• Syrov VN & Khushbaktova ZA 2001 The pharmacokinetics of phytoecdysteroids and nerobol on anaimals with experimental toxic renal damage. Eksperimental’naya in Klinicheskaya Farmakologiya 64 56–58.

    • Search Google Scholar
    • Export Citation
  • Syrov VN, Kurmukov AG & Sakhibov AD 1978 Effect of turkesterone and nerobol on the activity of the protein synthesizing system in mice liver. Voprosy Meditsinskoi Khimii 24 456–460.

    • Search Google Scholar
    • Export Citation
  • Syrov VN, Khushbaktova ZA, Abzalova MKh & Sultanov MB 1983 On the hypolipidemic and antiatherosclerotic action of phytoecdysteroids. Doklady Akademii Nauk Uzbeckoy SSR 9 44–45.

    • Search Google Scholar
    • Export Citation
  • Syrov VN, Nabiev AN & Sultanov MB 1986 The effect of phytoecdysteroids on the bile secretion function of the liver in normal rats and in animals with experimental hepatitis. Farmakologiya i Toksikologiya 49 100–103.

    • Search Google Scholar
    • Export Citation
  • Takahashi H & Nishimoto K 1992 Antidiabetic agents containing ecdysterone or inokosterone. Jpn Kokai Tokkyo Koho JP 04,125,135 [92 124,135]. (Chemical Abstracts 117: 84874b).

  • Tomaschko K-H 1999 Nongenomic effects of ecdysteroids. Archives of Insect Biochemistry and Physiology 41 89–98.

  • Tsitsimpikou C, Tsamis GD, Siskos PA, Spyridaki MH & Georgakopoulos CG 2001 Study of excretion of ecdysterone in human urine. Rapid Communications in Mass Spectrometry 15 1796–1801.

    • Search Google Scholar
    • Export Citation
  • Tsujiyama S, Ujihara H, Ishihara K & Sasa M 1995 Potentiation of GABA-induced inhibition by 20-hydroxyecdysone, a neurosteroid, in cultured rat cortical neurons. Japanese Journal of Pharmacology 68 133–136.

    • Search Google Scholar
    • Export Citation
  • Wessner M, Champion B, Girault J-P, Kaouadji M, Saïdi B & Lafont R 1992 Ecdysteroids from Ajuga iva. Phytochemistry 31 3785–3788.

  • Xu N, Guo Y, Rui W, Li Z & Li X 1999 Protective effect of ecdysterone on amnesia induced by diazepam and alcohol. Zhongguo Yaolixue Yu Dilixue Zazhi 13 119–122.

    • Search Google Scholar
    • Export Citation
  • Yang C, Zhang G, Liu X & Wang C 2001 Oral antidiabetic compositions containing β-ecdysone from Cyanothis arachnoides. Appl. CN-2000–10637/20000612 (Chemical Abstracts 135: 127188).

  • Yao TP, Forman BM, Jiang Z, Cherbas L, Chen JD, McKeown M, Cherbas P & Evans RM 1993 Functional ecdysone receptor is the product of EcR and ultraspiracle genes. Nature 366 476–479.

    • Search Google Scholar
    • Export Citation
  • Yoshida T, Otaka T, Uchiyama M & Ogawa S 1971 Effect of ecdysterone on hyperglycemia in experimental animals. Biochemical Pharmacology 20 3263–3268.

    • Search Google Scholar
    • Export Citation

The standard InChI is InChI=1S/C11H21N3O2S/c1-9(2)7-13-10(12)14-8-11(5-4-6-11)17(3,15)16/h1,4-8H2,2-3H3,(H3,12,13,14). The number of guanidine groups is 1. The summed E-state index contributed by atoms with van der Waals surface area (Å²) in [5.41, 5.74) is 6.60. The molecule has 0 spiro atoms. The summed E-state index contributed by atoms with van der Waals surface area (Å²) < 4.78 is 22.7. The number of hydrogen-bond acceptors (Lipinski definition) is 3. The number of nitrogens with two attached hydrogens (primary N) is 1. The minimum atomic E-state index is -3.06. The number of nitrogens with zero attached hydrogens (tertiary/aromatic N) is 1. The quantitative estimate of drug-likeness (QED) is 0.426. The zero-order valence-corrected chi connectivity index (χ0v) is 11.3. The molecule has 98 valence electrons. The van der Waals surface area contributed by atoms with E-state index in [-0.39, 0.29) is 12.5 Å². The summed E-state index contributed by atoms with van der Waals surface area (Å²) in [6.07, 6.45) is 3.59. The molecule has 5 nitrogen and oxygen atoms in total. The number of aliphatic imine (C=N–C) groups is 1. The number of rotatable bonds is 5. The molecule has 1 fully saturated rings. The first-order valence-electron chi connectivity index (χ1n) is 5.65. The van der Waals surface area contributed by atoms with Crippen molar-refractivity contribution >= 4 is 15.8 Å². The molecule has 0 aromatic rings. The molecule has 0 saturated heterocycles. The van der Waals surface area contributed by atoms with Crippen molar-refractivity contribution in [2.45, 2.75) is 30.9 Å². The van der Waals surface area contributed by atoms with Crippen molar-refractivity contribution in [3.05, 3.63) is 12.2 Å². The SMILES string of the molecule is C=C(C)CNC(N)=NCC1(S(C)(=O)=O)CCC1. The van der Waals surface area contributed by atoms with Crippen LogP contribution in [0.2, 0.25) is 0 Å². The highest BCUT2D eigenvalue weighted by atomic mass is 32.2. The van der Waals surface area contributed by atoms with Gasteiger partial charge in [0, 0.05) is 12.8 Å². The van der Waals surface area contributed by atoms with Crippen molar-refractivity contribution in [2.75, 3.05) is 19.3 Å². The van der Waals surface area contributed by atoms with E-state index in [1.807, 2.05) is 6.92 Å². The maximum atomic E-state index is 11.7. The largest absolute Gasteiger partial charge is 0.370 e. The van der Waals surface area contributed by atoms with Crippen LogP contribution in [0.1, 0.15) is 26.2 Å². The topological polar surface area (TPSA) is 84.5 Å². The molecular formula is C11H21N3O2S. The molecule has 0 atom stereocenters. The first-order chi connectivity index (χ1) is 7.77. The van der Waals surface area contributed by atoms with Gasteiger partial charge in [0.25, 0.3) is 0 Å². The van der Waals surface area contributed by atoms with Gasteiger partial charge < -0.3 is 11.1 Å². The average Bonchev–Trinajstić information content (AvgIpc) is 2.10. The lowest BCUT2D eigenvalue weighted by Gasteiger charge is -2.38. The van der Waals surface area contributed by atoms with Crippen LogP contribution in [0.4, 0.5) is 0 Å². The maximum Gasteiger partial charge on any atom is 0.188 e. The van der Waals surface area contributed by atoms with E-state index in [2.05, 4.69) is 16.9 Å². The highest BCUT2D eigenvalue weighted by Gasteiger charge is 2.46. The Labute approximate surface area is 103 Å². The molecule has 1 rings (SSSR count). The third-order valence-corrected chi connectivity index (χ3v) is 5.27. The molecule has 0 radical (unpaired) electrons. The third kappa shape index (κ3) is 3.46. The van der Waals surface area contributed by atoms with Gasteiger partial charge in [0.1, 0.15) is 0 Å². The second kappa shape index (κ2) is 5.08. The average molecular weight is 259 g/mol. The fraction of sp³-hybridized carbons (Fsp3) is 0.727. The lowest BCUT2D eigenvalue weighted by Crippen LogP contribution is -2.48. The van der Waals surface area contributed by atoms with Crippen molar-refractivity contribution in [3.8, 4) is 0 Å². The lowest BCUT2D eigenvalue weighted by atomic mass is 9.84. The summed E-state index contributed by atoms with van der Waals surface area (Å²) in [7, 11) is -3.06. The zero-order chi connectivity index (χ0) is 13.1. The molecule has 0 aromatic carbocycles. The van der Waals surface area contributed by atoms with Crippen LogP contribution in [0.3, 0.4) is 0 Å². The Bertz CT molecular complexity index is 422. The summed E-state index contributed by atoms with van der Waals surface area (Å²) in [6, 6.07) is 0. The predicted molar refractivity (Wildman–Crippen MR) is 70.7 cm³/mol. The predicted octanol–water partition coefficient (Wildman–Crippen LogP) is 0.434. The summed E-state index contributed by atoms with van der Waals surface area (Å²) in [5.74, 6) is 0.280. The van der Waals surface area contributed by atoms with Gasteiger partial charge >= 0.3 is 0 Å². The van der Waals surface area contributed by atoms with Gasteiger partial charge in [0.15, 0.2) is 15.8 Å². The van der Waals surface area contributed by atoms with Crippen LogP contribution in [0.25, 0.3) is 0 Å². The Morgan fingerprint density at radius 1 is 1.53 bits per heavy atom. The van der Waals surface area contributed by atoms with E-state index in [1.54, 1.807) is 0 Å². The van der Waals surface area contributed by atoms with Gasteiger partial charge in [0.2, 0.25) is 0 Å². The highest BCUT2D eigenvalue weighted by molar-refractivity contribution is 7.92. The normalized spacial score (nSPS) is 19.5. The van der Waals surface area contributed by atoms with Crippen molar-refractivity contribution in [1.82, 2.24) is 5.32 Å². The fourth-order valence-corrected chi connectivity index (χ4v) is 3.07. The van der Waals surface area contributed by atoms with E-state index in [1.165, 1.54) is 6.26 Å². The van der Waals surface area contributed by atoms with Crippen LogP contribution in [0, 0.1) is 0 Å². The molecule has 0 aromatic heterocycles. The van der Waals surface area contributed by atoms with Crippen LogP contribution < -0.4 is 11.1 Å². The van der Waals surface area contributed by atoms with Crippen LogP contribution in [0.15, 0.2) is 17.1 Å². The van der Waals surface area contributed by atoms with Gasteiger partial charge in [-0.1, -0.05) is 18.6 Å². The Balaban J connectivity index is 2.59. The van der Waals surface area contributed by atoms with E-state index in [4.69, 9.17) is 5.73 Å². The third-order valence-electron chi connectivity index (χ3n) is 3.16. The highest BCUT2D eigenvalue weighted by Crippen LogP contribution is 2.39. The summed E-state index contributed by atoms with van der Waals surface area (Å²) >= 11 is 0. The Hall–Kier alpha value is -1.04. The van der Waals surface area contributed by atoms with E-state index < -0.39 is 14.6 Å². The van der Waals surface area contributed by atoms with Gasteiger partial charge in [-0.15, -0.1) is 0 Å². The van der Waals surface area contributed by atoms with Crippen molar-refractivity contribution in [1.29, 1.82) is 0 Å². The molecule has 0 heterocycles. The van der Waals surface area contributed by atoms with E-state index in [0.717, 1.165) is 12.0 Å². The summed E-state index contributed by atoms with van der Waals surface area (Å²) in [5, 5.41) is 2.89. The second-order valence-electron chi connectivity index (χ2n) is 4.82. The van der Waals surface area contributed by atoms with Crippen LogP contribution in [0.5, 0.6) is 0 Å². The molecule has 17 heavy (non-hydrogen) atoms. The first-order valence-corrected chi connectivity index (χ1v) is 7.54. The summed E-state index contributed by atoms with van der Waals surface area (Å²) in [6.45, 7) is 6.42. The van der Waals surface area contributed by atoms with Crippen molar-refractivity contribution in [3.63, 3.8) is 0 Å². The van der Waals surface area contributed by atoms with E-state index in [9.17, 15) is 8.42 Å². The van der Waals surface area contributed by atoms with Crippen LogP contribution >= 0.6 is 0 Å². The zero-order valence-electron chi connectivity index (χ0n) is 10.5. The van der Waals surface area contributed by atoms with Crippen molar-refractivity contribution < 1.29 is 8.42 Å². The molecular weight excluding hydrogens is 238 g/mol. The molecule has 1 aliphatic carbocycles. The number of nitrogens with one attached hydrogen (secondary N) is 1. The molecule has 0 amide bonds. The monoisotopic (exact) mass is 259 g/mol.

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  • Kuzmenko AI, Morozova RP, Nikolenko IA, Koniets GV & Kholodova YuD 1997 Effects of vitamin D3 and ecdysterone on free-radical lipid peroxidation. Biochemistry (Moscow) 62 609–612.

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  • Lafont R 1997 Ecdysteroids and related molecules in animals and plants. Archives of Insect Biochemistry and Physiology 35 3–20.

  • Lafont R & Dinan L 2003 Practical uses for ecdysteroids in mammals including humans: an update. Journal of Insect Science 3 article 7, pp 30 (www.insectscience.org/3.7).

    • Search Google Scholar
    • Export Citation
  • Lafont R, Girault JP & Kerb U 1988 Excretion and metabolism of injected ecdysone in the white mouse. Biochemical Pharmacology 37 1174–1177.

    • Search Google Scholar
    • Export Citation
  • Lafont R, Bouthier A & Wilson ID 1991 Phytoecdysteroids: structures, occurrence, biosynthesis and possible ecological significance. In Insect Chemical Ecology, pp 197–214. Ed I Hrdý. Czechoslovakia: Academia, Prague.

    • Search Google Scholar
    • Export Citation
  • Lafont R, Harmatha J, Marion-Poll F, Dinan L & Wilson ID 2002 Ecdybase, a free ecdysteroid database. http://ecdybase.org

  • Laudet V & Bonneton F 2005 Evolution of nuclear hormone receptors in insects. In Comprehensive Molecular Insect Science, vol 3, pp 287–318. Eds LI Gilbert, K Iatrou & SS Gill. Oxford: Elsevier Pergamon.

  • Le Bizec B, Antignac JP, Monteau F & André F 2002 Ecdysteroids: one potential new anabolic family in breeding animals. Analytica Chimica Acta 473 89–97.

    • Search Google Scholar
    • Export Citation
  • Lupien PJ, Hinse C & Chaudhary KD 1969 Ecdysone as a hypocholesterolemic agent. Archives Internationales de Physiologie et de Biochimie 77 206–212.

    • Search Google Scholar
    • Export Citation
  • Meybeck A & Bonté F 1990 Ecdysteroid-containing liposomes for wound healing and skin regeneration. Demande FR 2,637,182. (Chemical Abstracts 114: 30138r).

  • Mironova VN, Kholodova YuD, Skatchkova TF, Bonda OP, Datsenko ZM & Govseeva NN 1982 Hypocholesterolemic effects of phytoecdysones in rat experimental hypercholesterolemia. Voprosy Meditsinskoi Khimii 28 101–105.

    • Search Google Scholar
    • Export Citation
  • Mykhaylyk OM, Kotsuruba AV, Buchanevich OM, Korduban AM, Mengel EF & Gulaya NM 2001 Signal transduction of erythrocytes after specific binging of ecdysterone and cholesterol immobilized on nanodispersed magnetite. Journal of Magnetism and Magnetic Materials 225 226–234.

    • Search Google Scholar
    • Export Citation
  • Nakagawa Y 2005 Nonsteroidal ecdysone agonists. Vitamins and Hormones 73 131–173.

  • No D, Yao TP & Evans RM 1996 Ecdysone-inducible gene expression in mammalian cells and transgenic mice. PNAS 93 3346–3351.

  • Oehme I, Bösser S & Zörnig M 2006 Agonists of an ecdysone-inducible mammalian expression system inhibit Fas ligand- and TRAIL-induced apoptosis in the human colon carcinoma cell line RKO. Cell Death and Differentiation 13 189–201.

    • Search Google Scholar
    • Export Citation